Every year, one trillion plastic bags – single use – are used, equating to 2 million per minute. Different countries have different usage levels, but the entire world has to commit to reducing this usage. A plastic bag is made from depletable resources, yet almost never breaks down.
The average plastic grocery store bag or takeout bag has an approximate 12-minute lifespan. After being tossed out, they clog storm drains and sewage, degenerate into toxic microplastics that fester for up to 1,000 years in our landfills and oceans.
Shoppers, as a whole, use approximately 500 billion single-use plastic bags each year, equating to 150 bags per individual, per year for each person on this plant — or enough to circle the planet 4,200 times.
Carl Heastie, New York Assembly speaker, told the Associated Press, “The convenience of plastic bags isn’t worth the impact they have on the environment. By decreasing the state’s usage, there will be less plastic pollution in the waterways and less litter in the communities.”
Often described as the number one consumer product in the world, and the most ubiquitous, plastic shopping bags are now among the “most-banned” of the world. The United Nations, as of last July, counted 127 nations that taxed or banned plastic bags and bag regulations have grown so rapidly, particularly at the local level, that even a terrorist group, backed by Al-Qaeda, joined in and banned plastic bags because they considered them a serious threat to both humans’ and animals’ well-being.
To curb the consumption and production of plastic bags, in the year 2008, the Government of China:
- Placed a ban on plastic bags thinner than 25 microns
- Placed a levy on thicker plastic bags
- Promoted the use of shopping baskets and cloth bags
There were exemptions for bags used to handle fresh food like noodles and raw meat for hygiene reasons.
A year following the introduction of the legislation, plastic bag distribution in grocery stores fell on average by 70 percent, which avoided the use of 40 billion plastic bags. Within seven years, the number of bags used by shopping malls and supermarkets shrank by two-thirds, avoiding 1.4 million tons of bags. But, plastic bags do stay common, particularly in farmers’ markets and rural areas because of weak enforcement.
In January 2018, China introduced a ban on the plastic scraps import. The ban’s impact on the global plastic recycling industry hasn’t been estimated yet.
State legislatures have taken a number of measures into consideration for reducing the prevalence of plastic bags at supermarkets and other businesses.
Why Ban Plastic Bags?
Plastic bags are terrible for the economy and the environment. Reducing the use of bags can mitigate harsh impacts to:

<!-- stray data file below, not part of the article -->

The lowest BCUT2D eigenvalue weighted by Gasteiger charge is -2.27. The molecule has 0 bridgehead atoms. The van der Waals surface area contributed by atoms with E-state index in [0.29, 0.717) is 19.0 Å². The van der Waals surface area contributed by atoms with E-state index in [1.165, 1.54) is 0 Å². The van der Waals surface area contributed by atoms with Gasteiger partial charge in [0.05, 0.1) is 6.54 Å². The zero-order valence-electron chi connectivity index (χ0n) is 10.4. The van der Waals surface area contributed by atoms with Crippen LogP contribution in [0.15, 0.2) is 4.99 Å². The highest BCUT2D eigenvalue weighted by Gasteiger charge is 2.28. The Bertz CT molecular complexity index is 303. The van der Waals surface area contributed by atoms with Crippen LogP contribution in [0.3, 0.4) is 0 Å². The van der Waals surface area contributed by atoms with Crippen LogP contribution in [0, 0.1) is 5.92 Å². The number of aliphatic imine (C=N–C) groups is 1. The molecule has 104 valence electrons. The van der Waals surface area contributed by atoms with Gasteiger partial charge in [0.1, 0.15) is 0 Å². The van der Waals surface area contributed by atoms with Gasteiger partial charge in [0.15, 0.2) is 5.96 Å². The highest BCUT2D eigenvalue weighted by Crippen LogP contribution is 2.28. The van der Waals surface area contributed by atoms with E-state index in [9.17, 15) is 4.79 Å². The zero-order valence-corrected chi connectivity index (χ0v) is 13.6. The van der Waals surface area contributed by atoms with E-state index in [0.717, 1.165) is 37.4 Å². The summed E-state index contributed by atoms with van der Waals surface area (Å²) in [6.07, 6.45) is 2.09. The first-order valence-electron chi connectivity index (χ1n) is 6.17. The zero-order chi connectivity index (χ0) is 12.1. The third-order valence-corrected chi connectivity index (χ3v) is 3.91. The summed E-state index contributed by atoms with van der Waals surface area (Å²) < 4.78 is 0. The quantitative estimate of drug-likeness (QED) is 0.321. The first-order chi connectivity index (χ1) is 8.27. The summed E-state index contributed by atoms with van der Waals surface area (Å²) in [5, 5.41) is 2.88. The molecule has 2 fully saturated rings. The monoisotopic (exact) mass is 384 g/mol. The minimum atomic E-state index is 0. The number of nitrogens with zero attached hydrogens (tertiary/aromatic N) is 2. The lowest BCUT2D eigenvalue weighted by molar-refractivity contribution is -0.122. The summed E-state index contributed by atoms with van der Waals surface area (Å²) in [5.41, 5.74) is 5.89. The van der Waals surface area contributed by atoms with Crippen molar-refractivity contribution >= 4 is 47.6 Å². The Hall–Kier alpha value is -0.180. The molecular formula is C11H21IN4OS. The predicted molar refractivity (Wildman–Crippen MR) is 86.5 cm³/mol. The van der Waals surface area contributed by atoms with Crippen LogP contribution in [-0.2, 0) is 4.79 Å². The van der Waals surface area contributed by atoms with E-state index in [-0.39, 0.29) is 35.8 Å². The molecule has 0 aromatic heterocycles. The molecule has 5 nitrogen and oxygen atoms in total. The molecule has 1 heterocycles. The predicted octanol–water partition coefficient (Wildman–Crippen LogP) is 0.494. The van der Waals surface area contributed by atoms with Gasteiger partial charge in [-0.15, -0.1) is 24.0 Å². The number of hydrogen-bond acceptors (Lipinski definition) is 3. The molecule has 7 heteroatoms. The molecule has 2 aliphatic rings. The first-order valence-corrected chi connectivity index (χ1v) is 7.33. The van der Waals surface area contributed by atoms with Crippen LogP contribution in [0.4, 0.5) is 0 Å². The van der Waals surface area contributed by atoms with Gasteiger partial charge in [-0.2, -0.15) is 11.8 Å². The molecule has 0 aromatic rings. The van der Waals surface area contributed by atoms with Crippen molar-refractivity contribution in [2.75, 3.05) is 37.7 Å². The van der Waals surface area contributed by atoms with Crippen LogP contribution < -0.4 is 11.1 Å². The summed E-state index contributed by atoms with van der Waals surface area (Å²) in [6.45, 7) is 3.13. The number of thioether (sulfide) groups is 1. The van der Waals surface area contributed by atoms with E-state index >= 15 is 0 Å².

It could also relieve pressure on waste management and landfills. While plastic bags, in theory, are recyclable, they’re not in practice.
Straws, plastic bags and tiny plastic pieces known as microplastics collect in huge ocean garbage patches, the biggest of which is referred to as the Great Pacific Garbage Patch (the widening gyre). This trash-filled vortex is over twice the size of Texas. The Great Pacific Garbage Patch contains over 1.8 trillion floating plastic pieces or around 250 pieces of debris for each individual on the planet.
A pregnant sperm whale recently washed up on the Sardinia shores dead with almost 50 pounds of plastic in its belly. Another dead whale was found less than a month earlier due to ingesting 88 pounds of plastic.
If plastic enters the food chain, it can threaten human health. There are many ways plastic can enter the food chain, for instance, plastic is broken down and winds up in the ocean as well as the marine animals we eat. According to a small pilot study, tiny pieces of plastic have been found in peoples’ waste in Russia, Europe and Japan. Water bodies contaminated with plastic and its byproducts is a huge hazard to the environment, according to the UN.
Since most recycling is single stream, the way recyclable objects are gathered together, plastic bags are processed along with stronger objects like:
- Metal cans
- Glass jars
- Paper goods
Plastic bags can become tangled in the machinery, often leading to the machines breaking down.
The remaining majority of the plastic bags not making it into the recycling bin lead to hazardous landfill and incinerator emissions or wind up as litter on the streets, in the parks or in the oceans and rivers.
Here are only a few ways plastic bags harm our environment and our wallets:
- Plastic packaging clogs city sewer systems, which leads to flooding. Leftover plastic goods create a breeding ground for mosquitoes and could leach toxic additives like benzene and styrene as they decompose.
- Plastic bags wind up in landfills, where they’re either burned in incinerators or buried. Towns, cities and businesses pay around $80 a ton for this.
- Plastic bags are dangerous to the oceans and the creatures that live in them. Fish and other marine life will eat plastic bags because they think they’re food. One study found a quarter of all fish sold in grocery stores contain some type of plastic debris. As plastic breaks down into small particles, it displaces plankton, the primary food source for whales and other large marine mammals.
- Plastic bags aren’t free. The bags are paid for by the retailers and the cost is passed on to consumers. Four billion is collected each year in profits by the plastic bag industry from U.S. retailers.
Bans and Fees
Eight states have a ban on single-use plastic bags. These states are:
- New York
California was the first state in August 2014 to impose a ban statewide on large retail store single-use plastic bags. The bill also demanded a minimum charge of 10 cents at certain locations for:
- Reusable plastic bags
- Recycled paper bags
- Compostable bags
The ban was to go into effect on July 1, 2015, however, a referendum forced the problem onto the ballot in the election on November 2016. With 52 percent of the vote, Proposition 67 was passed which means the Legislature-approved plastic bag ban remains the law.
New York was the third state to place a ban in 2019 on plastic bags. Effective March 2020, the law will apply to most grocery stores and other retailers single-use plastic bags. Bags distributed at the bulk food section and meat or deli counter are exempt, along with: